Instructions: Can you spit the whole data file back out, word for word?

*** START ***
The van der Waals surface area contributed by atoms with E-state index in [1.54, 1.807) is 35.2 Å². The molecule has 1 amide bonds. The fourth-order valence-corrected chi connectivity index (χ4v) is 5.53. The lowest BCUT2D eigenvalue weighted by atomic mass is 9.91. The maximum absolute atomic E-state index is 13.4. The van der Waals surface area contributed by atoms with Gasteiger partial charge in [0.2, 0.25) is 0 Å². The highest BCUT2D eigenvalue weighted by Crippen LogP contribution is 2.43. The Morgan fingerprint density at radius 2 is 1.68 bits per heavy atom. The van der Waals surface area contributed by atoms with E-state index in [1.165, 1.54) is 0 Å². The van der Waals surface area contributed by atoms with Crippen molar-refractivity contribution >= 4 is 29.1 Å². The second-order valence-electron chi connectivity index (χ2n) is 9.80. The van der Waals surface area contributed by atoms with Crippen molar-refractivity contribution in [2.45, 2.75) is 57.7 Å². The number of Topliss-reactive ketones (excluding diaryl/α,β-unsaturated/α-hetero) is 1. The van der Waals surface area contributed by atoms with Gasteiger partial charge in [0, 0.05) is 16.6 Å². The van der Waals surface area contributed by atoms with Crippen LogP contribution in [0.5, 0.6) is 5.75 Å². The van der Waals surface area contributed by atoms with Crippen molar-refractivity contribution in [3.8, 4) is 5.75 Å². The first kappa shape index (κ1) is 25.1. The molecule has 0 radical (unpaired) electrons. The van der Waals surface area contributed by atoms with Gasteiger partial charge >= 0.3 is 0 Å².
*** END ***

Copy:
The van der Waals surface area contributed by atoms with E-state index in [1.54, 1.807) is 35.2 Å². The molecule has 1 amide bonds. The fourth-order valence-corrected chi connectivity index (χ4v) is 5.53. The lowest BCUT2D eigenvalue weighted by atomic mass is 9.91. The maximum absolute atomic E-state index is 13.4. The van der Waals surface area contributed by atoms with Gasteiger partial charge in [0.2, 0.25) is 0 Å². The highest BCUT2D eigenvalue weighted by Crippen LogP contribution is 2.43. The Morgan fingerprint density at radius 2 is 1.68 bits per heavy atom. The van der Waals surface area contributed by atoms with E-state index in [1.165, 1.54) is 0 Å². The van der Waals surface area contributed by atoms with Crippen molar-refractivity contribution >= 4 is 29.1 Å². The second-order valence-electron chi connectivity index (χ2n) is 9.80. The van der Waals surface area contributed by atoms with Crippen molar-refractivity contribution in [2.45, 2.75) is 57.7 Å². The number of Topliss-reactive ketones (excluding diaryl/α,β-unsaturated/α-hetero) is 1. The van der Waals surface area contributed by atoms with Gasteiger partial charge in [0, 0.05) is 16.6 Å². The van der Waals surface area contributed by atoms with Crippen LogP contribution in [0.5, 0.6) is 5.75 Å². The van der Waals surface area contributed by atoms with Crippen molar-refractivity contribution in [3.8, 4) is 5.75 Å². The first kappa shape index (κ1) is 25.1. The molecule has 0 radical (unpaired) electrons. The van der Waals surface area contributed by atoms with Gasteiger partial charge >= 0.3 is 0 Å².